Rebuilding the Stock of Social Capital

Schools have a leading role to play in re-engaging America’s youth in civics by THOMAS H. SANDER and ROBERT D. PUTNAM

Professor Robert D. Putnam’s 1995 article, "Bowling Alone: America’s Declining Social Capital," in the Journal of Democracy struck a responsive chord among Americans by documenting a trend many of us had witnessed as citizens: Namely, that over the last 30 years our civic muscle had atrophied.

Putnam measured this decline with "social capital," a term first coined in 1919 by West Virginia Superintendent of Schools L.J. Hanifan and then reintroduced into the education literature by sociologist James Coleman in the 1970s.

What is social capital? In a nutshell, it's the norms and networks of trust and reciprocity that foster collective action. More colloquially, it's the friendships, professional circles, clubs, neighborhoods, churches and alumni networks where you help the group or a fellow member because you care about and trust the group and know your action ultimately will benefit all (including you). Social capital also is more generalized trust and reciprocity, such as blood or organ donations, the impulse to trust strangers to do right or the expectation to return $1,000 found in the street.

Mounting Isolation
What's been happening to our stock of social capital over the last generation? We have found a disconcerting, precipitous decline in social interactions over the last three decades across all forms of social capital--formal and informal, high-minded and leisure, public and private. (More than the smorgasbord of evidence presented here will appear in Putnam's book Bowling Alone, to be published in early 2000.)

We start at the civic epicenter: We are bowling alone. While a record number of Americans bowl today, bowling in organized leagues plunged 40 percent from 1980 to 1993. Lest you think this a trivial factoid, nearly a third more Americans (80 million) bowled once or more in 1993 than voted in the 1994 congressional elections. And counter to popular myth, bowling has not simply been replaced by youth soccer. Bowlers' ranks are roughly triple the size of soccer parents. Even if every soccer mom and dad religiously attended their children's games, it couldn't make up the drop in league bowling.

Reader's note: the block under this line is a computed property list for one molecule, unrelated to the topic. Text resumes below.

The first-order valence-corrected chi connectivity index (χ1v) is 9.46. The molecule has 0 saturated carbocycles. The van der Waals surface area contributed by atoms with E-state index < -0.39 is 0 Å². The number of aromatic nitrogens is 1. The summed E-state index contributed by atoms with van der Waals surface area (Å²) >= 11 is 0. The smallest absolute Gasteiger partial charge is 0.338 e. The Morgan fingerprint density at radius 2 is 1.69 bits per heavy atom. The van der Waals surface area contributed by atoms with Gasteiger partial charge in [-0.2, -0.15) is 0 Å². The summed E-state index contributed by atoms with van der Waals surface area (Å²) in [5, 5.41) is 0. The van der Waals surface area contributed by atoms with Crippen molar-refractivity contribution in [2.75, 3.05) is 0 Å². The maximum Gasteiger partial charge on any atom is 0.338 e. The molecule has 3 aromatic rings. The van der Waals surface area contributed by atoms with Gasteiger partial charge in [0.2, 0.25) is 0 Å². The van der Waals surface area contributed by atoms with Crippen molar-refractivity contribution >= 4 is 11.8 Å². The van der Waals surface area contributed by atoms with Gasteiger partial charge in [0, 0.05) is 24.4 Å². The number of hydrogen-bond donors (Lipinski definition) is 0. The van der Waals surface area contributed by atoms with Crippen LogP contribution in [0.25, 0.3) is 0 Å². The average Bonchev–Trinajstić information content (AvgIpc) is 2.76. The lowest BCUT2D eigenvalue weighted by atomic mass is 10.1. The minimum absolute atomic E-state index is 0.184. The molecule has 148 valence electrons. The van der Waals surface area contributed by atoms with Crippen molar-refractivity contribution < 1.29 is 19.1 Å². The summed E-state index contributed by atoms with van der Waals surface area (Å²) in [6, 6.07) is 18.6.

Our point is not that bowling is critical to America's future, but that in bowling leagues, fraternal organizations, choral societies and thousands of other places where Americans regularly meet, fellow citizens talk periodically about issues of civic importance and learn to trust others and work together. And alas, these civic watering holes are drying up.

Evaporating Trust
Civic do-gooding organizations also have met hard times. The League of Women Voters has lost 42 percent of its members since 1969. In the domain of schools, PTAs nationwide plummeted from a membership high in the early 1960s of almost 50 members per 100 families with school-age children to less than 20 members per 100 in 1997. (This decline can only partly be explained by the movement of parents from the PTA into Parent Teacher Organizations.)

And alas, it's not just these particular organizations. In 1975-76 the average American attended some club meeting once a month. By last year, that figure had dropped 58 percent to only five meetings annually. Almost two-thirds of Americans attended at least one club meeting in 1975-76, but only 38 percent did so in 1997-98.